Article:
Vervaet is a Dutch manufacturer of self-propelled, jumbo-sized agricultural machinery. Their Beet Eaters, one of the best model names in the agri-business, eat beets and roots from underneath the surface without digesting them after swallowing. These machines harvest mostly sugar beets, but also fodder beets, chicory roots and celery roots.
The harvester is rear-engined. The power unit is a 510 hp, 12.9 liter DAF inline-six turbodiesel.
This is a command center rather than just a cab. Note that the juggernaut is road-legal.
Hydraulic all-wheel drive and all-wheel steering. The rear wheels roll exactly between the tracks of the front wheels.
Yet a lawn improver it isn’t.
The Beet Eater’s mouth, here’s where the harvesting process starts.
The beets or roots are transported all the way to the center of the harvester.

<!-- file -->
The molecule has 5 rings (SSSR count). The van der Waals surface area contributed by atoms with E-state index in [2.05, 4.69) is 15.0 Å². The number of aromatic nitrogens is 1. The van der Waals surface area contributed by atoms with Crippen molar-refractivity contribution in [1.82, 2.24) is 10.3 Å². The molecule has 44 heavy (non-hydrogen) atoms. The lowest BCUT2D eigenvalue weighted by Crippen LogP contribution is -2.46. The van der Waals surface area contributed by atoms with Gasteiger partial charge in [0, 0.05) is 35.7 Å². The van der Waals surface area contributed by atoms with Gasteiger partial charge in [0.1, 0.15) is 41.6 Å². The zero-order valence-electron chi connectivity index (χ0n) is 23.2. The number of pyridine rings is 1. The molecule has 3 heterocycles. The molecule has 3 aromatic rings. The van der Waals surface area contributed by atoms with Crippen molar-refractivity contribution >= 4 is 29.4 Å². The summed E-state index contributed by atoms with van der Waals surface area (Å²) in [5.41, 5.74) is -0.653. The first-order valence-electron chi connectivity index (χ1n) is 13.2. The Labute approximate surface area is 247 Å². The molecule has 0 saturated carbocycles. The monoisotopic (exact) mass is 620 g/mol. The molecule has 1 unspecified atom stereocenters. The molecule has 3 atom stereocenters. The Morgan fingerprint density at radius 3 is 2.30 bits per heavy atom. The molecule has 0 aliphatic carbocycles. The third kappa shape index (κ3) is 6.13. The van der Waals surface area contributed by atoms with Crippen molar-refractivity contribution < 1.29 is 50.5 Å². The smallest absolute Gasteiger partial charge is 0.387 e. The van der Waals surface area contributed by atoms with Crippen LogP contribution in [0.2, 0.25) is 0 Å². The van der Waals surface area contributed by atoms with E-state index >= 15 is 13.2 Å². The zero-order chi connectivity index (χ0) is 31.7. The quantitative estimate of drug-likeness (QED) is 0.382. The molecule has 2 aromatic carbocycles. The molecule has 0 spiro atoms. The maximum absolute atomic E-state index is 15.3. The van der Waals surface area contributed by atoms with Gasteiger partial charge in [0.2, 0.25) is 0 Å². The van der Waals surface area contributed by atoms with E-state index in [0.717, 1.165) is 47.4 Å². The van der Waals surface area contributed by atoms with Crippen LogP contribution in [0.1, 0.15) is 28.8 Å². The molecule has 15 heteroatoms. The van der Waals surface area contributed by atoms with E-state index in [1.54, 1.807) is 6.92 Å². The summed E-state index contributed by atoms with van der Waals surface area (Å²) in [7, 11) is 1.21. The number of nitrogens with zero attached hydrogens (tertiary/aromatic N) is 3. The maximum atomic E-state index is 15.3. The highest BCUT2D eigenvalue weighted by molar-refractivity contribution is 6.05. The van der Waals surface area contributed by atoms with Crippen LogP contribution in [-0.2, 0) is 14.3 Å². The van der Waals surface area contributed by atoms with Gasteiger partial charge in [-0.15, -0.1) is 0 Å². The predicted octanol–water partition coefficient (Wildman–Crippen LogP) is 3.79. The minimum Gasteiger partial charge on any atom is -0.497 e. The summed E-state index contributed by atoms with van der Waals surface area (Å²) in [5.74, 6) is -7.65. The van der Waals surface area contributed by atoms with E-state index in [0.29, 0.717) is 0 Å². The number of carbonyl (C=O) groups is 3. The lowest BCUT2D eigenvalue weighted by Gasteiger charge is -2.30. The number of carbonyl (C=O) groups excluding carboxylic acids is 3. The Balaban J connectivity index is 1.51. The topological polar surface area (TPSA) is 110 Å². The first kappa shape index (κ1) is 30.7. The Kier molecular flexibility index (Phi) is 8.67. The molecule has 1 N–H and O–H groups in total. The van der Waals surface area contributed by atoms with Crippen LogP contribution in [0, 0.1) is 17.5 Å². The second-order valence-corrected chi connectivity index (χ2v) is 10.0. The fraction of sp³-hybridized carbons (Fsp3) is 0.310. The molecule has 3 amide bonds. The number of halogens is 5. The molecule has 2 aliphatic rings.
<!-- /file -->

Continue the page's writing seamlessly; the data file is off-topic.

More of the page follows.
Right to this point, on the left side.
Then upstairs to what’s called the bunker. It has 25 metric tons capacity, around 40 m³ (1,413 ft³) of product. The unloading time of a full bunker is 50 seconds.
Van der Woerd, an agricultural contractor, is the owner of this Beet Eater. Woerd is Dutch for a male duck, so that explains the logo.
When a farm tractor with a trailer drives alongside the harvester, it is loaded from here.
What a fascinating and impressive piece of equipment!
I found this splendid video on YouTube, featuring Van der Woerd’s Beet Eater at the job, somewhere in Flevoland. Once a major part of an inland sea, then turned into very fertile land in the 20th century. Fairly New Holland, so to speak.
And here are some end products of the yearly Beets Campaign, this year’s season starts on the 6th of September. Beet Eaters, start your engines!
On a related note, around 28 of these can be made from one sugar beet.
Another Vervaet set-of-wheels: